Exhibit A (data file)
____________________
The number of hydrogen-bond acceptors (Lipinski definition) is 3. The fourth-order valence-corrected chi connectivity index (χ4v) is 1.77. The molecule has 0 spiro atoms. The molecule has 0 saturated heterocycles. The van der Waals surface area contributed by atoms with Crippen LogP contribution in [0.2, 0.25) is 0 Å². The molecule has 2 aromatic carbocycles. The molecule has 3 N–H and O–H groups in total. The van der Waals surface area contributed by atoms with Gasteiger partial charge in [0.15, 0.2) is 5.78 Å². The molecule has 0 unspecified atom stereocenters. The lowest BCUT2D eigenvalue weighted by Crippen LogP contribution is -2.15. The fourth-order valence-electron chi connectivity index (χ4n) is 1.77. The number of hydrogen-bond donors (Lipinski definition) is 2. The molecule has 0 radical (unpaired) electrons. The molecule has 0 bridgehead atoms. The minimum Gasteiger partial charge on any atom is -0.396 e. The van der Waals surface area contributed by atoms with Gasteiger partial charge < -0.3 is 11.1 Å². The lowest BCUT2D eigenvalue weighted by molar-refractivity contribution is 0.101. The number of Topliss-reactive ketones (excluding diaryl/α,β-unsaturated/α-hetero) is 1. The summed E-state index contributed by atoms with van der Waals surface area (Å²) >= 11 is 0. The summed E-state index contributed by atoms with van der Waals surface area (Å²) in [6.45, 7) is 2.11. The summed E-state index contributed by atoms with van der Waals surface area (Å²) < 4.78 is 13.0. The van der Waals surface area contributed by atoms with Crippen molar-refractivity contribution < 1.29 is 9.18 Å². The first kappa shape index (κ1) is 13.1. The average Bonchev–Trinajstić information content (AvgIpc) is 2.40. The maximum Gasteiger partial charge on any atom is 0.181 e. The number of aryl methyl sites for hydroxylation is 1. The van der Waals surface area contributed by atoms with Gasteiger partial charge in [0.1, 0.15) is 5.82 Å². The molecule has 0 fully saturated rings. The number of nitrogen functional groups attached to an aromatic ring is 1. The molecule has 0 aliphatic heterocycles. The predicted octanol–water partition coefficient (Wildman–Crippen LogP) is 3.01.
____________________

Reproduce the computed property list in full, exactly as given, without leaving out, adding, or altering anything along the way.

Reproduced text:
The number of hydrogen-bond acceptors (Lipinski definition) is 3. The fourth-order valence-corrected chi connectivity index (χ4v) is 1.77. The molecule has 0 spiro atoms. The molecule has 0 saturated heterocycles. The van der Waals surface area contributed by atoms with Crippen LogP contribution in [0.2, 0.25) is 0 Å². The molecule has 2 aromatic carbocycles. The molecule has 3 N–H and O–H groups in total. The van der Waals surface area contributed by atoms with Gasteiger partial charge in [0.15, 0.2) is 5.78 Å². The molecule has 0 unspecified atom stereocenters. The lowest BCUT2D eigenvalue weighted by Crippen LogP contribution is -2.15. The fourth-order valence-electron chi connectivity index (χ4n) is 1.77. The number of hydrogen-bond donors (Lipinski definition) is 2. The molecule has 0 radical (unpaired) electrons. The molecule has 0 bridgehead atoms. The minimum Gasteiger partial charge on any atom is -0.396 e. The van der Waals surface area contributed by atoms with Gasteiger partial charge < -0.3 is 11.1 Å². The lowest BCUT2D eigenvalue weighted by molar-refractivity contribution is 0.101. The number of Topliss-reactive ketones (excluding diaryl/α,β-unsaturated/α-hetero) is 1. The summed E-state index contributed by atoms with van der Waals surface area (Å²) >= 11 is 0. The summed E-state index contributed by atoms with van der Waals surface area (Å²) in [6.45, 7) is 2.11. The summed E-state index contributed by atoms with van der Waals surface area (Å²) < 4.78 is 13.0. The van der Waals surface area contributed by atoms with Crippen molar-refractivity contribution < 1.29 is 9.18 Å². The first kappa shape index (κ1) is 13.1. The average Bonchev–Trinajstić information content (AvgIpc) is 2.40. The maximum Gasteiger partial charge on any atom is 0.181 e. The number of aryl methyl sites for hydroxylation is 1. The van der Waals surface area contributed by atoms with Gasteiger partial charge in [0.1, 0.15) is 5.82 Å². The molecule has 0 fully saturated rings. The number of nitrogen functional groups attached to an aromatic ring is 1. The molecule has 0 aliphatic heterocycles. The predicted octanol–water partition coefficient (Wildman–Crippen LogP) is 3.01.